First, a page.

Transfusion of human plasma.
Transfusion of human plasma.

Whether plasma from people who have had COVID-19 can be used to treat the disease is a question that has lingered from almost the start of the pandemic. At least six trials of convalescent plasma are ongoing and over 1,200 research articles and reviews on this have been published.

Now two recent reports add to the debate about convalescent plasma transfusion (CPT) for COVID-19. One study reports on “ultrapotent” antibodies, that are found in few patients but may have big effects. The other shows “no significant benefit” of convalescent plasma for COVID-19 patients with early symptoms.

It’s an age-old idea, that many were particularly hopeful for in treating COVID-19.

Some of the first US patients to recover from COVID-19 donated blood samples to the National Institute of Allergy and Infectious Diseases (NIAID), where researchers studied convalescent serum samples for antibody responses to SARS-CoV-2 infection. When viral variants began to emerge late last year, the researchers used 22 samples from people infected with the SARS-CoV-2 Washington-1 (WA1) strain to investigate how those early patients would have fared against the evolving pathogen.

As reported by JAMA Network: “At least a few of the patients, all of whom had mild to moderate disease, produced 4 particularly potent antibodies against the strain that infected them and a diverse range of variants that since have been detected.”

Two of the antibodies were deemed “ultrapotent” at across all 23 of the variants the scientists tested, including B.1.1.7 (alpha), B.1.351 (beta), and B.1.617.2 (delta) variants.

The original research was published in Science, earlier this month.  (Wang et al. Science, Aug. 13. 2021.)

Abbasi writes, “The discovery comes at a critical moment. After plummeting earlier this year, SARS-CoV-2 cases are rising again with the spread of the delta variant, relaxed restrictions, and pockets of low vaccination uptake. Just months after the first vaccine doses became available in the US, talk of boosters is dominating the public conversation.”

Further, she points out, two monoclonal antibody therapies (Mabs) have already failed against this virus. Despite aggressive development, only two other products are authorized for use in mild to moderate COVID-19 patients:  Regeneron’s casirivimab plus imdevimab cocktail and sotrovimab from GlaxoSmithKline and Vir Biotechnology.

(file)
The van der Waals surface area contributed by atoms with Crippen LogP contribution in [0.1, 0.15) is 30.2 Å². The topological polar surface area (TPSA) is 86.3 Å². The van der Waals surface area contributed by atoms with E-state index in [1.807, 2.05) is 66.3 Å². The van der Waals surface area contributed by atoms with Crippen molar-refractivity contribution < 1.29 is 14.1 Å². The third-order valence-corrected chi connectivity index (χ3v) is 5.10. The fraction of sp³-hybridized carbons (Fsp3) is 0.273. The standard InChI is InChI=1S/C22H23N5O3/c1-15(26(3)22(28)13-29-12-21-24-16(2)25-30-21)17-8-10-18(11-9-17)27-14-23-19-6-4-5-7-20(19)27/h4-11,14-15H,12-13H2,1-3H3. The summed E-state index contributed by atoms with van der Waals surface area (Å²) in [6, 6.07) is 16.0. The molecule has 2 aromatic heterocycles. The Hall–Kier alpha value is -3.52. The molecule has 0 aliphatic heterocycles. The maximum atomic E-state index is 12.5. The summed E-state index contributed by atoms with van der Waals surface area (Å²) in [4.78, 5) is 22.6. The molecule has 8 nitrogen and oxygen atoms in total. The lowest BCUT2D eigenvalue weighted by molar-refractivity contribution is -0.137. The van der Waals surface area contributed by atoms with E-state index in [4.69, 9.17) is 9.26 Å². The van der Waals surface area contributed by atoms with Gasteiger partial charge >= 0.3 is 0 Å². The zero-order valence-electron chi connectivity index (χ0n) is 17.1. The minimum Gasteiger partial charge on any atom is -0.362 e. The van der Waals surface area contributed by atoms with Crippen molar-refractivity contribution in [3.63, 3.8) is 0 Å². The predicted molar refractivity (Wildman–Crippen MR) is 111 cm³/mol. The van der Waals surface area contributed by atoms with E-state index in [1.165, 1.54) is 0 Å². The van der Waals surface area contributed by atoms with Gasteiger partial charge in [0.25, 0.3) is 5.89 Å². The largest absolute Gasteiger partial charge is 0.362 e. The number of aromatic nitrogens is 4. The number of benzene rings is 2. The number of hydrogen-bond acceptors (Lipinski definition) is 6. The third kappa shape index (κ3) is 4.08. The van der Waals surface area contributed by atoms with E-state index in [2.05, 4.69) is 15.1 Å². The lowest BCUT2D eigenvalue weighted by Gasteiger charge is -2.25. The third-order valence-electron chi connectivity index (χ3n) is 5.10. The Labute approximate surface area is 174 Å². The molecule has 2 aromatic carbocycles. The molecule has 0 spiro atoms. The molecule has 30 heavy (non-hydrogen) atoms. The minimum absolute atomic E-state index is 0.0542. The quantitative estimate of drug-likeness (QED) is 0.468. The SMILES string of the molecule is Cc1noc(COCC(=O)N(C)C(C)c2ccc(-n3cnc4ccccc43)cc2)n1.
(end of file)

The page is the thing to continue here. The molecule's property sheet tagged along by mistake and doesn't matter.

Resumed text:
However, another study, released by the National Institutes of Health (NIH), found that convalescent plasma was useless, at least in early-stage patients.

According to the NIH: “The final results of the Clinical Trial of COVID-19 Convalescent Plasma in Outpatients (C3PO) demonstrate that COVID-19 convalescent plasma did not prevent disease progression in a high-risk group of outpatients with COVID-19, when administered within the first week of their symptoms.”

In fact, this trial was stopped in February 2021 “due to a lack of efficacy based on planned interim analysis.”

“We were hoping that the use of COVID-19 convalescent plasma would achieve at least a 10% reduction in disease progression in this group, but instead the reduction we observed was less than 2%,” said Clifton Callaway, MD., Ph.D., the contact principal investigator for the C3PO trial and professor of emergency medicine at the University of Pittsburgh. “That was surprising to us. As physicians, we wanted this to make a big difference in reducing severe illness and it did not.”

The researchers randomly assigned the participants to receive treatment with either high-titer COVID-19 convalescent plasma (containing anti-COVID-19 antibodies) or placebo (salt solution infused with multivitamins and lacking antibodies). Researchers compared outcomes in both groups within 15 days of treatment There was no significant difference in disease progression between the two groups.

“The results show that convalescent plasma does not appear to benefit this particular group,” said Nahed El Kassar, M.D., Ph.D., one of the study’s co-authors and medical officer in the Blood Epidemiology and Clinical Therapeutics branch of the NHLBI’s Division of Blood Diseases and Resources.

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